THE DIFFERENCE BETWEEN PELARGONIUMS & GERANIUMS

For those of you who have difficulty grasping the Pelargonium/Geranium naming issue I will try and keep it simple to explain how this confusion came about.  The Pelargonium belongs to a family that was originally called Geranion which seems to have been changed along the way to Geranium.  This family is divided into five and to make it easier to understand, I will call each of them a tribe.  The five tribes are Pelargonium (storksbill), Geranium (cranesbill), Erodium (heronsbill), Sarcocaulon and Monsonia, as you can see from this one of the tribe, namely Geranium became the name for the whole family.  The word Geranion was derived from geranos which in Greek means crane.  This was adopted because the main distinguishing feature of the whole family is the extended beak-like seed produced by all its members.  At a later date this was deemed wrong and the whole family was duly renamed Geraniaceae.

What you should be able to gather from this is that the Pelargonium is a tribe in its own right and apart from the beak-like appearance of its seed, bears no resemblance to the tribe Geranium.  Where they also differ is that the Pelargonium has a nectar tube, this is joined to and forms part of the pedicel, which in layman's terms means individual floret stem.  The Geranium does not have this luxury and also differs from the way it disperses its seed.  The Pelargonium has a white feather-like end to its seed which allows it to drift away on the wind.  The Geranium seeds once ripe are flung quite a distance from the parent plant as I have often noted in my Geranium bed.  Another way they differ is that the Geraniums, apart from a few, are regarded as totally hardy, whereas the Pelargonium is more tender and needs to be given some protection during the winter months.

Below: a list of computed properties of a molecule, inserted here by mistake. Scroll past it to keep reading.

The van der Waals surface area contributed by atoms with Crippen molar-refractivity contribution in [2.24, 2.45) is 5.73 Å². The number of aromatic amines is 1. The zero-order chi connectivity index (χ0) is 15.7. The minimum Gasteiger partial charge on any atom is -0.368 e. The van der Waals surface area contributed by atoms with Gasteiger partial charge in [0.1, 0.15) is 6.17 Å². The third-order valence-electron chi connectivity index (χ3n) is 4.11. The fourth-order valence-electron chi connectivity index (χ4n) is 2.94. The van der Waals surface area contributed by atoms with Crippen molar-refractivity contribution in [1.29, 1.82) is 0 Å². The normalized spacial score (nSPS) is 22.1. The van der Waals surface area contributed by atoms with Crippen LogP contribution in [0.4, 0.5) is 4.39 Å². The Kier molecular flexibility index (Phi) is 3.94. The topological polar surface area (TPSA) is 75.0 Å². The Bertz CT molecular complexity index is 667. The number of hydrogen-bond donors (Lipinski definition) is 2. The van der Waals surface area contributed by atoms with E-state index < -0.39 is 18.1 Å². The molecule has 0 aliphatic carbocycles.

An obvious way to tell the two apart is to look at the flowers, on the Geranium the petals give the appearance of a regular formation whereas on the Pelargonium they appear more irregular being of different shapes, especially on some of the species.

When you go into your garden centres and nurseries to buy bedding geraniums you are really buying bedding Pelargoniums which have been raised for that purpose.  The same goes for scented leaf Pelargoniums, these are sold as scented Geraniums, this is so wrong, ok some of the leaves on the Geraniums are pungent such as the Macrorrhizum group which are regarded more as aromatic rather than have a definite smell like the Pelargoniums which can be more pleasant with scents like Lemon, Orange, Peppermint, Pineapple and Ginger to name but a few.  It is a shame that the powers to be do not put this right to stop all this confusion.  The excuse that the public will not know what they are buying if the plants that are indeed Pelargoniums presently being sold as Geraniums are actually called by their proper name is wearing a bit thin in my opinion.   I have been going around the country giving talks to specialist societies, garden clubs and horticultural societies for many years.  In the beginning when I asked how many did not know the dfference between Pelargoniums and Geraniums, virtually everybody's hands used to go up - NOW THEY TELL ME!